You wake up on a morning like any other—make a pit stop in the bathroom, brush your teeth, rub your weary eyes and peer in the mirror only to notice that the left side of your face is slightly drooping. Now that you really focus, you notice your left eyelid is sagging as well. When you try to move or touch your face, you’re shocked to discover numbness with total muscle paralysis.
No, this isn’t a nightmare, you are experiencing Bell’s palsy, a common form of facial paralysis that typically lasts a few months in duration. However, despite the temporary nature of the condition, the symptoms are pretty darn scary…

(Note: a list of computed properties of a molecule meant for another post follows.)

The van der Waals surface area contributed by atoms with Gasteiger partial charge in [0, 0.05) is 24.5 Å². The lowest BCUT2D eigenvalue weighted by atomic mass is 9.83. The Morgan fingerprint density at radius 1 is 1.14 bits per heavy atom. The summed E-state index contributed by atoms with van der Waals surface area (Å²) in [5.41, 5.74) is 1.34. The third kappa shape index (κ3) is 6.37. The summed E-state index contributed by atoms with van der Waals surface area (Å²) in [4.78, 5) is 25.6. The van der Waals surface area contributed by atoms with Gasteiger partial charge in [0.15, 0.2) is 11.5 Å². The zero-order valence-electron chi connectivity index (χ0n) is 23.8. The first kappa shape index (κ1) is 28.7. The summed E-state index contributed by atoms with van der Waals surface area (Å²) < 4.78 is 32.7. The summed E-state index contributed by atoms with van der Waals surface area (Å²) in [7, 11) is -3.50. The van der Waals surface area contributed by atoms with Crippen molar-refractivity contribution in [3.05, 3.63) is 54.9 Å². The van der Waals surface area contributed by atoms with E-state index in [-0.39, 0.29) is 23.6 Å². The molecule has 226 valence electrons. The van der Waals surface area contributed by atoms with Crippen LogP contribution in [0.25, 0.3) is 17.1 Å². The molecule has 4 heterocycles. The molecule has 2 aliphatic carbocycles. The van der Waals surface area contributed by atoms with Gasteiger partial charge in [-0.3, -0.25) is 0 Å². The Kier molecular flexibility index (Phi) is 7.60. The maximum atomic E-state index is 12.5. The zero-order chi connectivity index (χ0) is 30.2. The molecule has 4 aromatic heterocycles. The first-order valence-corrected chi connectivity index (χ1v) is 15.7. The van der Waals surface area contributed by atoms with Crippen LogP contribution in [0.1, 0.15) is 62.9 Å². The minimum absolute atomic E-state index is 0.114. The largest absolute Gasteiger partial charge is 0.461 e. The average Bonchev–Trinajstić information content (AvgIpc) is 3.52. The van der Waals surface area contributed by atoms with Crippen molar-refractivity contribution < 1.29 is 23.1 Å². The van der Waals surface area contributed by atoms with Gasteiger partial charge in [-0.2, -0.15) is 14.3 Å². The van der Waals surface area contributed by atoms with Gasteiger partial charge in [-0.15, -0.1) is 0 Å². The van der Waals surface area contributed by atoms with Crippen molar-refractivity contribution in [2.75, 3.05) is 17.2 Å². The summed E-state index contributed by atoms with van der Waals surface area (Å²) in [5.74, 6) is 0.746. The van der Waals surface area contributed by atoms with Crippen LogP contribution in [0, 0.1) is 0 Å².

1. What is Bell’s Palsy?
Bell’s Palsy is characterized as the weakness or total paralysis or of the muscles on one side of your face. Bell’s palsy only strikes the left or right side of the face—not both sides at once.
Facial paralysis is caused by damage or injury to one of the two large facial nerves that branch out and control the muscles on either side of the face. Each nerve sends electronic impulses that trigger facial muscles, but with Bell’s palsy one nerve is paralyzed, which explains the dropping (or sagging) of muscles on one side of the face.